Novak was very good in 2014, but in 2015 he was great. In your opinion, what made last year such a spectacular season?
I think that first of all, it all starts with him. I think that he is finally at an age when he is mature enough to understand his part in tennis history. I think his family life is settled. I think he has a wonderful team around him that understands what they individually have to do. So I think the whole puzzle is complete at the moment.
You famously tweeted that Federer’s 2006 season was better than Djokovic’s 2015. Why is that?
Well, percentage-wise, I believe that Federer won a couple more matches, and lost one fewer. At the end of last year, you had all these experts comparing, you know, the greatest individual seasons of all time, and me, as a coach of Novak, I was obviously a bit biased. So I wanted to be neutral and say that I think in his prime, Roger was very unique and won as much as Novak. And percentage-wise, he actually had a year in which he won more and lost fewer. And that’s really all it was.
Maybe I should add a little bit of context: because I’m the coach of Novak, and I do everything I can to make my player better, some of these Federer fans that used to like me as a player don’t like me so much anymore. And I wanted to give them flowers, to say, “Listen, your man isn’t that bad either. Your man had years when he was spectacular.” That’s really what it came down to.
You played against two of the best returners of serve in history: Jimmy Connors and Andre Agassi. For a few years now, Novak has been put in that conversation as well. How does Novak compare to Jimmy and Andre?
Well, back in the old days, you had more serve-and-volleyers. So returners almost had a better target. Nowadays, players don’t come to the net as often, so great returners have a more difficult time, because the opponent stays back, even though he serves well. Obviously, for a returner to be at his best, he needs to win the point with a passing shot, or he needs to win the point with the return immediately. That was the case in the Eighties and the Nineties. Nowadays, it’s very difficult to judge, because as I said, the return is the beginning of a rally most of the time.
What makes Novak so adept at returning serve?
He has a good eye. He anticipates well. And he has a good return technique. Where most players choose to slice or block the ball back, he actually takes a swing at it. Meaning, he comes from defense to offense starting on the return. I think that if you have the timing, that puts you in the front position right away.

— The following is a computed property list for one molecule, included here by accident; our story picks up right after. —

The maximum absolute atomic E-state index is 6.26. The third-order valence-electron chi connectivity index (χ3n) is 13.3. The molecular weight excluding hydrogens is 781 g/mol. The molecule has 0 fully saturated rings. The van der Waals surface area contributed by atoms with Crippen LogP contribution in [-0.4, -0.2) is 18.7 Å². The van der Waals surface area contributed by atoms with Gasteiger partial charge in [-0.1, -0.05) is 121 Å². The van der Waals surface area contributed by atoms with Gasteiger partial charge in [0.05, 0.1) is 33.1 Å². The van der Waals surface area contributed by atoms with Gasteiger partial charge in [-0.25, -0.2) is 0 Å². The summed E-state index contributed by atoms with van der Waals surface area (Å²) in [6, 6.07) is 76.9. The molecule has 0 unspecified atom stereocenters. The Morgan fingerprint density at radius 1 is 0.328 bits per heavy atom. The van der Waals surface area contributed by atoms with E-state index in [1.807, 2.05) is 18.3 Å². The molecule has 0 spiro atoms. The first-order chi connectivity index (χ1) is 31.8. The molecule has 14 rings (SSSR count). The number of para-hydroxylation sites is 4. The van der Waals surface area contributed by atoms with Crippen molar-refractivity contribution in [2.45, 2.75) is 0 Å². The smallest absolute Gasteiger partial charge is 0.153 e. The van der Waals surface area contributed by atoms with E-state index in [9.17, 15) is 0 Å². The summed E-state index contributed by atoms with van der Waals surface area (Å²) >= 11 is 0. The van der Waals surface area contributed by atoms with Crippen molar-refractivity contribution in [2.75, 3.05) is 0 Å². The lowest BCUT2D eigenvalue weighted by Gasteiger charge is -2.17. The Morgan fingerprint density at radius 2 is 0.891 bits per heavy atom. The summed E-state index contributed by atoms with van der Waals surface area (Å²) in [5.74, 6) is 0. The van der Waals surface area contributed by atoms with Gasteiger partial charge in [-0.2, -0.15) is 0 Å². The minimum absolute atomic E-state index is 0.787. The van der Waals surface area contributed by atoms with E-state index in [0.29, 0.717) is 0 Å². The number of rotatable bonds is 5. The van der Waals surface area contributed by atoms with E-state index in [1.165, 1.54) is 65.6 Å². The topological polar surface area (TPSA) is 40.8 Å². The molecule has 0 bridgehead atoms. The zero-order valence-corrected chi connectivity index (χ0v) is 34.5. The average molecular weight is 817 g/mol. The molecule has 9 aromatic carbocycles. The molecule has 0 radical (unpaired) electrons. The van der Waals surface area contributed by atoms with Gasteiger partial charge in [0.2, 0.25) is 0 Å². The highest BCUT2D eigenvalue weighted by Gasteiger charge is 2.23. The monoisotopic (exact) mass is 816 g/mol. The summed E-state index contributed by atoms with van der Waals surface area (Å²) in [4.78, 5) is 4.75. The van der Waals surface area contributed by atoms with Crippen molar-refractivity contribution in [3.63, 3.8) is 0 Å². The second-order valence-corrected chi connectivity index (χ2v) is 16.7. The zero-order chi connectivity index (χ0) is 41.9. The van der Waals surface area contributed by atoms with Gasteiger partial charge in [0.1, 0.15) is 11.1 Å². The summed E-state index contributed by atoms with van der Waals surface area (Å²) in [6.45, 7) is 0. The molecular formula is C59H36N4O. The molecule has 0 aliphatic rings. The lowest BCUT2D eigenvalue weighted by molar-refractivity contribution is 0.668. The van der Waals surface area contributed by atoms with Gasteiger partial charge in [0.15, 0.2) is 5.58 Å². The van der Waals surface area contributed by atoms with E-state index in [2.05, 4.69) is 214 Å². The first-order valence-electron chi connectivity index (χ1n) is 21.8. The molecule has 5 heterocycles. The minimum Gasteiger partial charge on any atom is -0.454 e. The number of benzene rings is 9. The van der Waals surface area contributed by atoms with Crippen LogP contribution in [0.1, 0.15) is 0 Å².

You mentioned that, at his best, Sampras would have beaten Federer. How do you think a duel between the best Sampras and the best Djokovic would go?
Well, it’s difficult to say, because it depends on the surface. Obviously, Novak would beat him on clay. He most likely would have beaten him on hard courts. But on the grass, I still think Pete is the most difficult player to beat for anybody, so he would be ahead. Back then, he would go through weeks without losing his serve.
The closest someone has come to that was maybe Federer this past summer. He was barely facing break points.
And that was really my point. Because everybody obviously commented about his service games during the US Open, but if you think about the great servers of the Nineties and Eighties, that was the norm. That was what we did. And if you can’t get close to the serve, if you can’t break a serve, how hard is it to win a match? You always end up in the tiebreak, and that’s Russian roulette – the better server usually has the edge. That was the problem playing against Pete.
I actually think that Roger’s serve today, with the volley behind it, the placement, it’s very difficult to break. Obviously [Ivo] Karlovic serves more aces. You have Raonic probably serving harder. But the complete game of Roger makes him the best server nowadays.
Looking ahead to 2016, what do you think will be Novak’s biggest challenge?
He’s the defending champion at the Australian Open, so that’s the next big goal. And that’s it. We can’t look too far ahead. Tennis is a very fast game – things are changing quickly. Right now, we’re not thinking of Key Biscayne, or the French Open or Wimbledon. Now it’s the Australian Open. It’s Melbourne. And that’s it – that has to be the mind-set.
Who do you see as Novak’s biggest challengers in 2016?
I honestly think the next opponent is the toughest challenger. I really think that some of the tournaments that Novak has won, he’s beaten amazing players in the finals, but some of the second or third rounds were far more difficult than the final. So I don’t go by names, I go by performances. Whoever Novak plays next in Australia, he’ll be the toughest challenger.
Of course, you have the world rankings, and you have Roger, and you have Andy [Murray], Rafa, Stan [Wawrinka], everybody else. But it really depends. You gotta get through the first rounds, the round of 16, the quarterfinals. Once you’re in semifinal, or a final, the tournament has been good already. You take it from there. But really, it’s all about the next match.